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List all symbolic links in current directory

Terminal - List all symbolic links in current directory
\ls -1 | xargs -l readlink
2009-11-23 19:28:03
User: TeacherTiger
Functions: xargs
List all symbolic links in current directory

For those who don't have the symlinks command, you can use readlink. This command is not straightforward because readlink is very picky. The backslash in front of 'ls' means not to use an alias (e.g. color escape codes from an aliased 'ls' could mess up readlink), and the -1 (one) means to print the entries separated by newlines. xargs -l (the letter L) means to process each input separated by newlines as separate commands.


There are 3 alternatives - vote for the best!

Terminal - Alternatives
ls -la | grep ^l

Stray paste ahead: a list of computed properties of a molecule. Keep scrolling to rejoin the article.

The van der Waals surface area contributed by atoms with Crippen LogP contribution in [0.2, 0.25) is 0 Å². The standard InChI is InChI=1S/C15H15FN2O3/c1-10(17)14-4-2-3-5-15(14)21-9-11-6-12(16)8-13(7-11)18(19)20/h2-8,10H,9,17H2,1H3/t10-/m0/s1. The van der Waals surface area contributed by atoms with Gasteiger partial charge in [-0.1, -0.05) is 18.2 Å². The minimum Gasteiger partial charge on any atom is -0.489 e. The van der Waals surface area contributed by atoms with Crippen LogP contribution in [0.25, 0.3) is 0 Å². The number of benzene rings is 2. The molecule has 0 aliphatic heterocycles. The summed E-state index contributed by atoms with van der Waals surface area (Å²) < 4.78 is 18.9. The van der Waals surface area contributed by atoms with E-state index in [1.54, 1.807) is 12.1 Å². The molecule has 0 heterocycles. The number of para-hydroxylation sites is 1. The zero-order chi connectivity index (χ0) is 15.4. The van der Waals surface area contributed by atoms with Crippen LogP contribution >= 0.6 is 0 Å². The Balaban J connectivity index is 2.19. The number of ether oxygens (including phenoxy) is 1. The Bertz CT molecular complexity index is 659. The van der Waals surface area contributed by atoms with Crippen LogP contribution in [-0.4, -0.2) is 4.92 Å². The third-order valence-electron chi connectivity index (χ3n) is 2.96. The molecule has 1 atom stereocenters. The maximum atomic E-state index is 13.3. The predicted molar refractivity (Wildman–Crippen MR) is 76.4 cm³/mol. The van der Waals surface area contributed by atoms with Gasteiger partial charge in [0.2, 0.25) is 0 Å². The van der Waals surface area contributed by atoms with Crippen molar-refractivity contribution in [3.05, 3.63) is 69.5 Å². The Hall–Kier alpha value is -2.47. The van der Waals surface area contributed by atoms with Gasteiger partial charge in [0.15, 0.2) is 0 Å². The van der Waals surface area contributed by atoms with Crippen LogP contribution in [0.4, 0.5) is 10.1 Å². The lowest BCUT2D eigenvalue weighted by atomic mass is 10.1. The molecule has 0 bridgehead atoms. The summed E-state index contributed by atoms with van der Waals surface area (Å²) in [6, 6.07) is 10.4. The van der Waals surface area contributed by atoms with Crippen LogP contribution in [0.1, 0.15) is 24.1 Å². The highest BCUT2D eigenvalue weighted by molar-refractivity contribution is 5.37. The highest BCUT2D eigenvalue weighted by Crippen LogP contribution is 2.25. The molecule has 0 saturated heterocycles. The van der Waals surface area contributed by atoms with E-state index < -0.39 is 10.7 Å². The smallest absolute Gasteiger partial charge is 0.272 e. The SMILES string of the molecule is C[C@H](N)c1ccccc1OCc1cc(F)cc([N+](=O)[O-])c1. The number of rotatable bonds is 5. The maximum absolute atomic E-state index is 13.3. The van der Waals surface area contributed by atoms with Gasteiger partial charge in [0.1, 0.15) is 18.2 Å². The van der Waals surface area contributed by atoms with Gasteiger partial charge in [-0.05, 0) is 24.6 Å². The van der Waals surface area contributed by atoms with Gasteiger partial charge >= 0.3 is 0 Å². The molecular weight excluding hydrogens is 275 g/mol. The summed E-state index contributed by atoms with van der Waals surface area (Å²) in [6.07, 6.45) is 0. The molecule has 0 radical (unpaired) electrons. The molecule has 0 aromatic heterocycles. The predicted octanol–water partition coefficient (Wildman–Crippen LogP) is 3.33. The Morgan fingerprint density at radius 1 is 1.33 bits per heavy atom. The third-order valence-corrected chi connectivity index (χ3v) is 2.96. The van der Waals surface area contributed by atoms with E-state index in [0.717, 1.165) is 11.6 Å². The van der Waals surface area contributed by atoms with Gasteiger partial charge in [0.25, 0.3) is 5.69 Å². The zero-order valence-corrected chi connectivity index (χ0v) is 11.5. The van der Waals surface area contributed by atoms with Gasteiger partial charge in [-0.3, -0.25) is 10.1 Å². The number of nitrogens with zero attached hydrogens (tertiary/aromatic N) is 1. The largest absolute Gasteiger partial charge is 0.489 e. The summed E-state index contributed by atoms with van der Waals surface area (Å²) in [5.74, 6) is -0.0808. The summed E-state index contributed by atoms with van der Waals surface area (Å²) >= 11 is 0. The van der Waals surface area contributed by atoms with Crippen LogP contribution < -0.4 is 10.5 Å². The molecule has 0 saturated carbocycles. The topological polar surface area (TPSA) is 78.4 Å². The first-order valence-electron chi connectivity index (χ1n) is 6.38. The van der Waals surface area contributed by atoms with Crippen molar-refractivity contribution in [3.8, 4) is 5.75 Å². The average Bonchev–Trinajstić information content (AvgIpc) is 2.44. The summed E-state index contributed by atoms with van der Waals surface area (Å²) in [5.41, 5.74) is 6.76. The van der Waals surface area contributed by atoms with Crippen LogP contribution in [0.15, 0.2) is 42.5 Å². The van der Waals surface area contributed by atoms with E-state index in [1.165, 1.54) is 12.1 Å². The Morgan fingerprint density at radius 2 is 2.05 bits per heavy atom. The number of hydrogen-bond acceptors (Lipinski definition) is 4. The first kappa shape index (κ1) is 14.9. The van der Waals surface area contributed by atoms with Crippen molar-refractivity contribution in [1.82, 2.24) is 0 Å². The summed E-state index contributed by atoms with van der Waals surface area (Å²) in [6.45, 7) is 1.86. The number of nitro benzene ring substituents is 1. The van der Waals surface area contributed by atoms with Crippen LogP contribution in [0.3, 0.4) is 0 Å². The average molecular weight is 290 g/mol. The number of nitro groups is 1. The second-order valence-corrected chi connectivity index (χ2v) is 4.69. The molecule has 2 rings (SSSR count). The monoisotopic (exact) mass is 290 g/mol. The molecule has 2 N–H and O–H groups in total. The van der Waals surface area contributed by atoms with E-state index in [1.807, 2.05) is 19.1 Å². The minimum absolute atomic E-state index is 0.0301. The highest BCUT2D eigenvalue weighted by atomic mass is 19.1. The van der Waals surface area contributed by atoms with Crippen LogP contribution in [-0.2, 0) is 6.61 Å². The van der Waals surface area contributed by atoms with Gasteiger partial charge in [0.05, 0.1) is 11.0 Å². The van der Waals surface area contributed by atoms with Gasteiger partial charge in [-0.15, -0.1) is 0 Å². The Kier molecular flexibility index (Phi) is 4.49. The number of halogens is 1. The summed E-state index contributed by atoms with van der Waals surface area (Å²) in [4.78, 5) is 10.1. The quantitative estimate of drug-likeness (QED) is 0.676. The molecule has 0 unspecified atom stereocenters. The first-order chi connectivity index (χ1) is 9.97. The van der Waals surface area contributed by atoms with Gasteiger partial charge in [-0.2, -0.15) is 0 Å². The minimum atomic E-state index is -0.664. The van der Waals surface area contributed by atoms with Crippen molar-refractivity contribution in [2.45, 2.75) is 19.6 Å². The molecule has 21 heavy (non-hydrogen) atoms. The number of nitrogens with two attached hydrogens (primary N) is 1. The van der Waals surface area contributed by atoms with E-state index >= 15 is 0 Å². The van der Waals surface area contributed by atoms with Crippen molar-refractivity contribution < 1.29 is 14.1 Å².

find /was61 -type l
find /was61 -type l
find /was61 -type l
ls -l | grep "\->"
2012-09-20 12:48:36
User: joernfranz
Functions: grep ls
Tags: readlink

Pretty lame to rely on grep and "\->"? Maybe. But it works ;)

Know a better way?

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What others think

The -1 (one) is unnecessary as ls, when piped, outputs one file per line by default. If you were going to use this method to get links only,

ls | xargs [etc] would suffice.
Comment by sudopeople 306 weeks and 1 day ago

Correct about the -1 (one), but incorrect about the -l (upper case L). xargs requires the -l to process each line separately.

Comment by TeacherTiger 306 weeks and 1 day ago
$ ls ~ | xargs -1 readlink

xargs: invalid option -- '1'

$ ls ~ | xargs -L1 readlink
Comment by cfajohnson 306 weeks and 1 day ago

Of course I meant lower case L.

Comment by TeacherTiger 306 weeks and 1 day ago

Neat command. Looking at the xargs manpage, -l (lowercase L) is apparently deprecated in favor of -L which now requires an argument.

Comment by bwoodacre 306 weeks ago

Your point of view

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